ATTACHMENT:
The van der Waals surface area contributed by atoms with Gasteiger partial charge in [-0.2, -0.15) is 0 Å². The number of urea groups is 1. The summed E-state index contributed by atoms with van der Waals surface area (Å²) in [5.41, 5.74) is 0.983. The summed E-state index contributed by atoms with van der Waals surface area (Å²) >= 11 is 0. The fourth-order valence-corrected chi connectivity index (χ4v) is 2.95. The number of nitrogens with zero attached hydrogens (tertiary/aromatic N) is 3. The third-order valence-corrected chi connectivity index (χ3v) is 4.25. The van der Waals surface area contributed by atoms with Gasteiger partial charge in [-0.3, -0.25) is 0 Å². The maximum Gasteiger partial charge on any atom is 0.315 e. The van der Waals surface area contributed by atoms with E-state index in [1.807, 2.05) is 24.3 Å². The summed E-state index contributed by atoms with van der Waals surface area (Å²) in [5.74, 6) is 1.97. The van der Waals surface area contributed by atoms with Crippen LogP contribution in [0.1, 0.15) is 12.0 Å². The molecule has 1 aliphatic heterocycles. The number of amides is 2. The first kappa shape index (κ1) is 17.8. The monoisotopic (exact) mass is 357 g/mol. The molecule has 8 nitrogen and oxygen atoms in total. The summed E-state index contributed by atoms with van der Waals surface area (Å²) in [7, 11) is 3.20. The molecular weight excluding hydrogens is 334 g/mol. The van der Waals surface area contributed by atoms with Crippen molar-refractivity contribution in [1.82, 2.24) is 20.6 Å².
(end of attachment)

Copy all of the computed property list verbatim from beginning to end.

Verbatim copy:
The van der Waals surface area contributed by atoms with Gasteiger partial charge in [-0.2, -0.15) is 0 Å². The number of urea groups is 1. The summed E-state index contributed by atoms with van der Waals surface area (Å²) in [5.41, 5.74) is 0.983. The summed E-state index contributed by atoms with van der Waals surface area (Å²) >= 11 is 0. The fourth-order valence-corrected chi connectivity index (χ4v) is 2.95. The number of nitrogens with zero attached hydrogens (tertiary/aromatic N) is 3. The third-order valence-corrected chi connectivity index (χ3v) is 4.25. The van der Waals surface area contributed by atoms with Gasteiger partial charge in [-0.3, -0.25) is 0 Å². The maximum Gasteiger partial charge on any atom is 0.315 e. The van der Waals surface area contributed by atoms with E-state index in [1.807, 2.05) is 24.3 Å². The summed E-state index contributed by atoms with van der Waals surface area (Å²) in [5.74, 6) is 1.97. The van der Waals surface area contributed by atoms with Crippen LogP contribution in [0.1, 0.15) is 12.0 Å². The molecule has 1 aliphatic heterocycles. The number of amides is 2. The first kappa shape index (κ1) is 17.8. The monoisotopic (exact) mass is 357 g/mol. The molecule has 8 nitrogen and oxygen atoms in total. The summed E-state index contributed by atoms with van der Waals surface area (Å²) in [7, 11) is 3.20. The molecular weight excluding hydrogens is 334 g/mol. The van der Waals surface area contributed by atoms with Crippen molar-refractivity contribution in [1.82, 2.24) is 20.6 Å².